Therapy dogs surprise unseen heroes of Jacksonville Landing mass shooting
HOPE's furry team brings smiles, offers relief to 911 operators, dispatchers
JACKSONVILLE, Fla. – The unseen heroes of the mass shooting at the Jacksonville Landing got a surprise visit Wednesday from a pack of pups offering relief.
The HOPE Animal-Assisted Crisis Response team went to the 911 headquarters of the Jacksonville Sheriff's Office to provide some much-needed comfort to the men and women who received dozens of calls after the deadly mass shooting Sunday at the Jacksonville Landing.
"Seeing all the ringing lines of people trying to get in contact with us, we kind of knew it was something big," said Breanna Fuson, JSO 911 operator.
The 911 operators and dispatchers were among some of the first to be contacted when shots rang out during an Electronic Arts "Madden NFL 19" video game tournament at the Good Luck Have Fun Game Bar inside the Chicago Pizza.
"You can definitely hear the fear in their voice and how scared they were. You hear lots of people in the background yelling and screaming," said Sabrina Boyd, JSO 911 operator. "It was pretty hard to hear that on the phone not knowing what was happening at the time."
They quickly jumped into action, collecting information from dozens of people from the scene and passing it on to dispatchers and police.
"You don't have time to get emotional," Boyd said. "The phones are ringing. You need to move on to the next one and help the next citizen."
Just days after the shooting, trained therapy dogs with HOPE Animal-Assisted Crisis Response made a surprise stop at to the 911 headquarters for a little TLC, including high-fives and kisses.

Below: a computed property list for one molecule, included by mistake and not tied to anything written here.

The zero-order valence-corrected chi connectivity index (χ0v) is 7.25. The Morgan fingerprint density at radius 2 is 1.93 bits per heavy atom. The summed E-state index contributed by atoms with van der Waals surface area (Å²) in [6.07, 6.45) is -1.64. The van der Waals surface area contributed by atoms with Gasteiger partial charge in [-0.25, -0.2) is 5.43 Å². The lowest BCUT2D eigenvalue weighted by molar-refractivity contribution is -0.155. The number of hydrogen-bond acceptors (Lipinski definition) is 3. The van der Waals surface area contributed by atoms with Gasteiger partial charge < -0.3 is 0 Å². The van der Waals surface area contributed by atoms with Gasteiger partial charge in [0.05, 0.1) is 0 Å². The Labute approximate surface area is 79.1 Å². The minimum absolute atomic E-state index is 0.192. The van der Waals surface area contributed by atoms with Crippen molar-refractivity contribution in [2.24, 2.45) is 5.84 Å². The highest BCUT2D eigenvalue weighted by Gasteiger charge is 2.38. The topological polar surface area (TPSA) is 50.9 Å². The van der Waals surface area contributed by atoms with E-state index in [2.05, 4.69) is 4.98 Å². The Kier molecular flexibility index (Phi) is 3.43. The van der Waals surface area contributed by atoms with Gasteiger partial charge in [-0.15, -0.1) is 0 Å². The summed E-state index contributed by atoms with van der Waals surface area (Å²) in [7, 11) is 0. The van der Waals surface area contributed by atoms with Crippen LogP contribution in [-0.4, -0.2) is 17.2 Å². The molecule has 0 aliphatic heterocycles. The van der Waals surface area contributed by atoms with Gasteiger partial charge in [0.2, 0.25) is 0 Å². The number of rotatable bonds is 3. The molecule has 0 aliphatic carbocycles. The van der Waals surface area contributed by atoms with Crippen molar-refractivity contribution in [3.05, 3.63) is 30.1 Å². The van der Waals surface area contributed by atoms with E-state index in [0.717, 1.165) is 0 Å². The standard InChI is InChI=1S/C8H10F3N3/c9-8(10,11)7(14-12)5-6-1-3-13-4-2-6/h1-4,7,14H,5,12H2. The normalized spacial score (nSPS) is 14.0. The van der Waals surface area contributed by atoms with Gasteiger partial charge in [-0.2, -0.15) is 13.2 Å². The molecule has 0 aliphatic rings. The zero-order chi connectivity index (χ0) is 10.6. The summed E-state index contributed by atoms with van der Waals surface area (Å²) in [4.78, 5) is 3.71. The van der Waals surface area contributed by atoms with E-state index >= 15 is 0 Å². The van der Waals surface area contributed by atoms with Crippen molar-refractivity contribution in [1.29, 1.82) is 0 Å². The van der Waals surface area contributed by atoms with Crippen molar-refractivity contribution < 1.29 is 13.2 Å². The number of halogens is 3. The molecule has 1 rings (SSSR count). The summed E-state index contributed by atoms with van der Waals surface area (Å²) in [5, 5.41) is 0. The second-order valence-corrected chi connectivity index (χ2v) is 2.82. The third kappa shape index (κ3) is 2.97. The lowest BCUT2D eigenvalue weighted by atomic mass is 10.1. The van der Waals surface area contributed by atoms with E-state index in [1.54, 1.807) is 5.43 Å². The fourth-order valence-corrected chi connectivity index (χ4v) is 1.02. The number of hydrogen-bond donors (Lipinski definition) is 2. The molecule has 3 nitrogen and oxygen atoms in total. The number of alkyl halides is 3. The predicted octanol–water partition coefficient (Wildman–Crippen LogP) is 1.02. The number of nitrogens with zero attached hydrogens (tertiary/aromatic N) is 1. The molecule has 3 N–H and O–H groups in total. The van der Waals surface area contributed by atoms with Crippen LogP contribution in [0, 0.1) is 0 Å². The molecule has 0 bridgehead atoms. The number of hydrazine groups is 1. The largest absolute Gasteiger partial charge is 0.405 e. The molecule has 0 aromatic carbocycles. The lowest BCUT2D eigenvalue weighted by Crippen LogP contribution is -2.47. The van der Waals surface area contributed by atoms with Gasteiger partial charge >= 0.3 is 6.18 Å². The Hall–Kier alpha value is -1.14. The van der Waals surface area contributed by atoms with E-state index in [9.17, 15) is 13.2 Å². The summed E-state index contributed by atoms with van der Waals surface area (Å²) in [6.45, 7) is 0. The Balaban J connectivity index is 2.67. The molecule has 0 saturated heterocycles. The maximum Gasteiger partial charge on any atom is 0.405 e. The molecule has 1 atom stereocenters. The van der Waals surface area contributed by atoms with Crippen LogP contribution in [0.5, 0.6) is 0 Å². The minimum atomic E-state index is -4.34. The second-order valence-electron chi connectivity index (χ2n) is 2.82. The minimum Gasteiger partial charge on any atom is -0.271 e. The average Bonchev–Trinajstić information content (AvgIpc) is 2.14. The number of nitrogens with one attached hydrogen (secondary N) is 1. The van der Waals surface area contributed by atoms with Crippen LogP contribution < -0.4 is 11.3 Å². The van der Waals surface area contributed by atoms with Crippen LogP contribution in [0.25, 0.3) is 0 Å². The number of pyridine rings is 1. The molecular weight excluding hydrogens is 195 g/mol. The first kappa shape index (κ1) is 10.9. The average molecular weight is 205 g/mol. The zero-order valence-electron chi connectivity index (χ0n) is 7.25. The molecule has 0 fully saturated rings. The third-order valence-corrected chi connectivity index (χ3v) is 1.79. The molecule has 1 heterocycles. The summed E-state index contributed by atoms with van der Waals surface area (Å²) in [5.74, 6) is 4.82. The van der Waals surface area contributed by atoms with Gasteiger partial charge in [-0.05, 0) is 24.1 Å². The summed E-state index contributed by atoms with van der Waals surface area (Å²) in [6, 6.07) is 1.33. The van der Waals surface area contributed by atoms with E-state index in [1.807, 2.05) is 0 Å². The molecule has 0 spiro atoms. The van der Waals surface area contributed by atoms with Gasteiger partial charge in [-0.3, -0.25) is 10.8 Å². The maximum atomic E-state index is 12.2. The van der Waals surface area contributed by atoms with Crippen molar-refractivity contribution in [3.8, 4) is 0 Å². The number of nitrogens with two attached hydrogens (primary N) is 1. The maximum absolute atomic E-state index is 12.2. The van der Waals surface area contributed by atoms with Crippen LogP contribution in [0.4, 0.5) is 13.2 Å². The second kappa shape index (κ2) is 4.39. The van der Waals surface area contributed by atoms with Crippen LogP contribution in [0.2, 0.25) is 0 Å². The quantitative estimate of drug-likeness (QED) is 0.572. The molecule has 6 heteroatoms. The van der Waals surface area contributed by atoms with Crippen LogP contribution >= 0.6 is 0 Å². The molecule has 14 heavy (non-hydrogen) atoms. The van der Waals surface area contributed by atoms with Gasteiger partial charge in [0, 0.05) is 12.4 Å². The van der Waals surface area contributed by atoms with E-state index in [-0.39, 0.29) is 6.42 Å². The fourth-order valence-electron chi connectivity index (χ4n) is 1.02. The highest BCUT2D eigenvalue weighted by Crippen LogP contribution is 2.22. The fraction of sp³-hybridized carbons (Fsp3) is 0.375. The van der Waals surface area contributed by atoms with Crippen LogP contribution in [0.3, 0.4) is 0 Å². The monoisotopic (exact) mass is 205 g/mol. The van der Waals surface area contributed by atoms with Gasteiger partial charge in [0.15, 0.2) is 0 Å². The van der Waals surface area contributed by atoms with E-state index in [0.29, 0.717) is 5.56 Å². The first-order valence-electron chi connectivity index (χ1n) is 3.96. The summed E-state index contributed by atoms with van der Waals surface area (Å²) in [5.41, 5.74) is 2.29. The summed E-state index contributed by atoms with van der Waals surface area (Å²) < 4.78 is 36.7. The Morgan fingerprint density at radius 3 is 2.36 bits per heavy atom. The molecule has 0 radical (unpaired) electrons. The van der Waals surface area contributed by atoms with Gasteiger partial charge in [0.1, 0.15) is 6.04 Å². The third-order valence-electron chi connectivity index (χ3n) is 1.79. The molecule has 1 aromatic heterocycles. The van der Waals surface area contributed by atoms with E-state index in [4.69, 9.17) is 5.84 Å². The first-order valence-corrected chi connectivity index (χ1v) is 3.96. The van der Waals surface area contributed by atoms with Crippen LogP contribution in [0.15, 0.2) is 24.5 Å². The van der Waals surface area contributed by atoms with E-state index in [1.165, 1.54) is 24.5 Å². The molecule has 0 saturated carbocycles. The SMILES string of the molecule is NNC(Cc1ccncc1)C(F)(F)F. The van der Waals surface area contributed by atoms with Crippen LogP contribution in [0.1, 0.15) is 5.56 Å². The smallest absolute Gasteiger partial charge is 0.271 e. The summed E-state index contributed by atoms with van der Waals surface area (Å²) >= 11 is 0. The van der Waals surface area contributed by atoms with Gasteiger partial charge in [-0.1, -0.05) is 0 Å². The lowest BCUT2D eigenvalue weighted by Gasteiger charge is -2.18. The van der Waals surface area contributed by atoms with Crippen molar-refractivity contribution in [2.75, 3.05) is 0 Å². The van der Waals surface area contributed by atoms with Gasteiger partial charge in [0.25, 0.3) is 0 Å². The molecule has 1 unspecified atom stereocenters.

"These people have stressful jobs," said Kathy Burns, a volunteer with HOPE Animal-Assisted Crisis Response. "And research has shown that petting a friendly animal reduces your blood pressure, your heart rate, released those feel-good hormones, reduces stress and anxiety."
Even if just for a moment, the comfort dogs brought smiles to the faces of people who deal with life-and-death situations every day.
"To have something to get our minds off of it to have people think about us, it means a lot," Fuson said.
Boyd said the therapy dogs helped settled the atmosphere down a bit.
"This can be a very fast, high-paced job sometimes and it boosts morale," she said.
The HOPE team is new to Northeast Florida and plans to continue bringing comfort and support to people affected by crisis and disasters. To learn more about the nonprofit organization, visit hopeaacr.org.
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